From 2014 to 2017, a double-hulled canoe, built in the tradition of Polynesian voyaging, circumnavigated the globe, successfully returning to its home port in Hawaii in a historic achievement—all in the name of saving the planet.

By Lauren Phillips
January 26, 2018
Photo: ‘Ōiwi TV/Sam Kapoi, Courtesy of Polynesian Voyaging Society

In 2014, two double-hulled canoes set sail from Hawaii for an epic (and ambitious) journey around the world. The crews of the watercraft used traditional Polynesian navigation methods known as wayfinding—looking to the stars, the sun, the winds, birds, and other natural phenomena—to guide the ships around the globe, returning to Oahu in June 2017 after more than three years of voyaging across a combined 60,000 nautical miles between the two vessels.

Why attempt such a journey, in which crew members faced such dangers as rogue waves, pirates, hurricanes, and the other risks of open ocean on boats smaller than 80 feet long and 25 feet wide? For the Polynesian Voyaging Society, which coordinated the endeavor, the benefits of the worldwide voyage far outweighed the risks.

The Hawaiian name for the worldwide voyage, Mālama Honua, means “to care for our Earth,” a message of ecological conservation the Society and its representative crew members sought to share with the more than 100,000 people they encountered in more than 150 ports across 23 countries and territories during the voyage. The voyage helped to draw attention to the plight of coastal communities affected by a rapidly changing climate and to the impact human actions are having on the oceans. Mālama Honua also helped to reignite interest in wayfinding, which had practically disappeared from the planet, and Polynesian culture across the region and beyond.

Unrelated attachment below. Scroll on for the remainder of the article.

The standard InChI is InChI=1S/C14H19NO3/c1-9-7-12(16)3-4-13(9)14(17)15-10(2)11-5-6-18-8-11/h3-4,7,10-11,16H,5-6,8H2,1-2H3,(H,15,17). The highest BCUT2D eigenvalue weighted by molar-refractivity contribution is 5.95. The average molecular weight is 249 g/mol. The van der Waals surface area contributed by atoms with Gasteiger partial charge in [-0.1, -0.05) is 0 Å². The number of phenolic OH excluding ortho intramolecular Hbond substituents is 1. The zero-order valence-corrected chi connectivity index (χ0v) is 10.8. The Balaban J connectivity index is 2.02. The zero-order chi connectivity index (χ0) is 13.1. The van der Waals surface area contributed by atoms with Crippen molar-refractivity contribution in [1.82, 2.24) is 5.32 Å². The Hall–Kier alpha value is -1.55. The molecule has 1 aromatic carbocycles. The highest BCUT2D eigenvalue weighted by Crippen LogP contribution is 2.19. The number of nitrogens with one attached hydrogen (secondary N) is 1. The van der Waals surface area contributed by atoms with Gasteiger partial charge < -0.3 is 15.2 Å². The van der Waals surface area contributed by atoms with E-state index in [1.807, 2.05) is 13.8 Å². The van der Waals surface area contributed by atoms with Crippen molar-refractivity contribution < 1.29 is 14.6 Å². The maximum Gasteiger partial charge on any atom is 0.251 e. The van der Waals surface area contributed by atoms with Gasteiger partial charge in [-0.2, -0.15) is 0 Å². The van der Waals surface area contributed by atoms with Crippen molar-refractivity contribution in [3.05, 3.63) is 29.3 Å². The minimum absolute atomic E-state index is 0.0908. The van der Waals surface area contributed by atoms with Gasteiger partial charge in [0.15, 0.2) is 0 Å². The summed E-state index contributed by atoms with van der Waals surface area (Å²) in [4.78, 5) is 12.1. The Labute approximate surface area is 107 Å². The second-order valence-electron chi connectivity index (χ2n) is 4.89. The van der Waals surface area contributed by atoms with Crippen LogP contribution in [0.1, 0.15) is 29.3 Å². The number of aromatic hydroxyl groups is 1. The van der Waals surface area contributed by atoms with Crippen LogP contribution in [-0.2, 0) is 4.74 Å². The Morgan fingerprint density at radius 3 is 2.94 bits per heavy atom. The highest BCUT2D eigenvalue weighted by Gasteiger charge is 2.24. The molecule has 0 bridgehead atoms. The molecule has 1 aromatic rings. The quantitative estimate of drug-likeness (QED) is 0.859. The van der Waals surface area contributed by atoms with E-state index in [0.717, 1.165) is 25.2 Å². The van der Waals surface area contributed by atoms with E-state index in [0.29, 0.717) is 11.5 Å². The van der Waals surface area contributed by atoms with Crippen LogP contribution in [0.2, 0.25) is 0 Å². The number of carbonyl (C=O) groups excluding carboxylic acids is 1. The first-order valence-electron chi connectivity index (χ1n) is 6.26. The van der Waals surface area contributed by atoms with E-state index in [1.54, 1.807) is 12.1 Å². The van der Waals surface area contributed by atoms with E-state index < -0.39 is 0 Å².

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The mission also went beyond these tangible goals, though, according to Polynesian Voyaging Society President Nainoa Thompson, a Coastal Living Ocean Hero.

“The mission was to build community,” Thompson says. “We believe in diversity, we believe it’s important that many get exposure to the Earth. It wasn’t just a physical voyage. It was a voyage in building a larger culture of people that’s not based on race, that’s not based on the color of your skin. That’s based on values.”

The circumnavigation, which demanded six years of careful planning and strenuous training, was completed with the help of 245 participating crew members, including more than 200 formal and informal educators prepared to fulfill the voyage’s missions. These crewmembers manned the two double-hulled canoes—Hōkūle‘a and Hikianalia—in teams of 12 to 13 and 14 to 16, respectively. Hōkūle‘a, first launched in 1975, is the older of the pair and was refurbished in advance of the voyage; this vessel circumnavigated the globe. Hikianalia is younger, with sustainable solar and wind energy systems that merge ecological technology with the voyaging tradition. She had her own path for part of the Worldwide Voyage, but began and ended it with Hōkūle‘a.

The worldwide voyage continues as Hōkūle‘a and its crew visit community ports around the state of Hawaii, where it all began. The Mahalo, Hawai‘i, sail celebrates both Hōkūle‘a’s historic circumnavigation and the efforts of the communities of Hawaii who supported and furthered the voyage’s mission.

Visit the Polynesian Voyaging Society's website at to learn more about the worldwide voyage, the society's efforts to preserve the art of wayfinding, how you might be able to catch a peek of these epic double-hulled canoes, and more.